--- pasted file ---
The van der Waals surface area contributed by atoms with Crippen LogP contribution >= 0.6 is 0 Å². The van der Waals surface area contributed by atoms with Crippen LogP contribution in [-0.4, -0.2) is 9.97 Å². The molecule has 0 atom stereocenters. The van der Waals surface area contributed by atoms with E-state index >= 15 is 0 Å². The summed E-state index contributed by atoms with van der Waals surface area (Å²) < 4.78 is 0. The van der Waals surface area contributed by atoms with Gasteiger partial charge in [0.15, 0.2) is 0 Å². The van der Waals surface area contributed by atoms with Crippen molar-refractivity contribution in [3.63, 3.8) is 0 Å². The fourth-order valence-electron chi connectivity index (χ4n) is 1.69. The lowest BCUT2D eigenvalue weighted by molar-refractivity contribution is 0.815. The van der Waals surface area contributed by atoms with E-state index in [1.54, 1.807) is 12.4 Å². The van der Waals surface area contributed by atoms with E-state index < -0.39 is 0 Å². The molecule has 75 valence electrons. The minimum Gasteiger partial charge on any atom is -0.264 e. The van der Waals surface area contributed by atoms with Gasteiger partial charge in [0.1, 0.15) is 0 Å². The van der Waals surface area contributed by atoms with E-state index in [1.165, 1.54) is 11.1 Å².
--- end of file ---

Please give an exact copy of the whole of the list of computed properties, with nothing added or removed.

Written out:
The van der Waals surface area contributed by atoms with Crippen LogP contribution >= 0.6 is 0 Å². The van der Waals surface area contributed by atoms with Crippen LogP contribution in [-0.4, -0.2) is 9.97 Å². The molecule has 0 atom stereocenters. The van der Waals surface area contributed by atoms with E-state index >= 15 is 0 Å². The summed E-state index contributed by atoms with van der Waals surface area (Å²) < 4.78 is 0. The van der Waals surface area contributed by atoms with Gasteiger partial charge in [0.15, 0.2) is 0 Å². The van der Waals surface area contributed by atoms with Crippen molar-refractivity contribution in [3.63, 3.8) is 0 Å². The fourth-order valence-electron chi connectivity index (χ4n) is 1.69. The lowest BCUT2D eigenvalue weighted by molar-refractivity contribution is 0.815. The van der Waals surface area contributed by atoms with E-state index in [1.54, 1.807) is 12.4 Å². The van der Waals surface area contributed by atoms with E-state index < -0.39 is 0 Å². The molecule has 75 valence electrons. The minimum Gasteiger partial charge on any atom is -0.264 e. The van der Waals surface area contributed by atoms with Gasteiger partial charge in [0.1, 0.15) is 0 Å². The van der Waals surface area contributed by atoms with E-state index in [1.165, 1.54) is 11.1 Å².